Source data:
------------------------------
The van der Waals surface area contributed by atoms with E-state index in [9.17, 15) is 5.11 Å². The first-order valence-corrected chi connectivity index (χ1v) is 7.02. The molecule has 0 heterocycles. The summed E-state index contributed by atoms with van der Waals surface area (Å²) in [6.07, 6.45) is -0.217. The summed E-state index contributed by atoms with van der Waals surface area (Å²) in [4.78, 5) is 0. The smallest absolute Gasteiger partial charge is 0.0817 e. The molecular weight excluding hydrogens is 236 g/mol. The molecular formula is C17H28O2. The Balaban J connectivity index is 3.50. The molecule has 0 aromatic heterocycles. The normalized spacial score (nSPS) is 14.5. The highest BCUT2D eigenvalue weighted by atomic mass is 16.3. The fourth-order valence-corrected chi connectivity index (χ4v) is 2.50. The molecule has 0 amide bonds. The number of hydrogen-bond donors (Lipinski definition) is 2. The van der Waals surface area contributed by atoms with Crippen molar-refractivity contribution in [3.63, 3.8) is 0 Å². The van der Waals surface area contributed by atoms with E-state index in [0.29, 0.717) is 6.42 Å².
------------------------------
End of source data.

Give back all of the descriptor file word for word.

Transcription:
The van der Waals surface area contributed by atoms with E-state index in [9.17, 15) is 5.11 Å². The first-order valence-corrected chi connectivity index (χ1v) is 7.02. The molecule has 0 heterocycles. The summed E-state index contributed by atoms with van der Waals surface area (Å²) in [6.07, 6.45) is -0.217. The summed E-state index contributed by atoms with van der Waals surface area (Å²) in [4.78, 5) is 0. The smallest absolute Gasteiger partial charge is 0.0817 e. The molecular weight excluding hydrogens is 236 g/mol. The molecular formula is C17H28O2. The Balaban J connectivity index is 3.50. The molecule has 0 aromatic heterocycles. The normalized spacial score (nSPS) is 14.5. The highest BCUT2D eigenvalue weighted by atomic mass is 16.3. The fourth-order valence-corrected chi connectivity index (χ4v) is 2.50. The molecule has 0 amide bonds. The number of hydrogen-bond donors (Lipinski definition) is 2. The van der Waals surface area contributed by atoms with Crippen molar-refractivity contribution in [3.63, 3.8) is 0 Å². The van der Waals surface area contributed by atoms with E-state index in [0.29, 0.717) is 6.42 Å².